Social media has also made it easier for me to connect with other Romani writers, artists, and activists in what is a very scattered and (understandably) secretive community, so I’m not only finding an audience, I’m finding my own community. Social media as been great for the Romani Rights movement (Opre Roma) in general because of this beautiful combination of visibility, accessibility, and connectivity.

How do other WOC use social media to create an audience for their work and passions?

Courtney Barron’s publishing debut in Quail Bell Magazine’s “Why I do what I do” series

Courtney’s first published work is very fittingly “Blood, Ink, and Soul” in Quail Bell Magazine, a lovely essay on why she writes. I love it and I’m so proud of her. Courtney and I have been friends since we were five and six respectively, and she is one of the most creative people I know. One of the reasons I’m writing a novel is because she wrote her novel a few years before I started my MFA and encouraged me so much that I just had to believe her. Keep an eye out for her in the future– she’s in the editing phase right now and it’s a very cool dark fantasy tale set in Romania. She’s also a gorgeous and unique visual artist and just started an internship as a substance abuse counselor. This girl doesn’t mess around.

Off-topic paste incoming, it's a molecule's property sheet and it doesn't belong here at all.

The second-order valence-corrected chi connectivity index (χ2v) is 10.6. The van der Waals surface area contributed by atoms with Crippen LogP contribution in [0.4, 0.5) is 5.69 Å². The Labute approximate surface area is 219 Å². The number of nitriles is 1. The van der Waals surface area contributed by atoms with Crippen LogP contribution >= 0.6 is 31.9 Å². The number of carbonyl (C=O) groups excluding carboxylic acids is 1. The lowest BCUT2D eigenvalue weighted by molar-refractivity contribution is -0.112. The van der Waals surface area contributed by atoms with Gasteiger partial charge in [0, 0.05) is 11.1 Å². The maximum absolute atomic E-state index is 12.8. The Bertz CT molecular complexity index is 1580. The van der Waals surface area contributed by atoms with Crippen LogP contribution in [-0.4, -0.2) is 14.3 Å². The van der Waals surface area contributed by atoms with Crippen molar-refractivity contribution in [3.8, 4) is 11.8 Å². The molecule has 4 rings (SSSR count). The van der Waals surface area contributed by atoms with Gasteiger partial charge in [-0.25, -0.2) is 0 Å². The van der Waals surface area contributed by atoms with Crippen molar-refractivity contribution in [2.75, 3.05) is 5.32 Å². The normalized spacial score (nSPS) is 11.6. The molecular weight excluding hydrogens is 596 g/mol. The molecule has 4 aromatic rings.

Once upon a time, Courtney visited me in Ireland and we took an awesome picture in a pub bathroom

Once upon a time, Courtney visited me in Ireland and we took an awesome picture in a pub bathroom

“Why I Do What I Do: an Eldritch Phantom,” a (gorgeous) essay by Jonathan Bellot in Quail Bell Magazine

I’m in love with Jonathan Bellot’s essay, “An Eldritch Phantom, part of Quail Bell’s “Why I Do What I Do” series. You have to read it. It’s crazy that you haven’t read it yet. Crazy.

“I write to learn the language of lost galleons, to understand the blueblack sadness of girls made of wood.”

 

I’m lucky enough to be at Florida State University with Jonathan and I can assure you that he’s as wonderful a person as he is a writer. Keep an eye out for his novel-in-progress. 

Debut issue of Blacktop Passages: Owls can get it!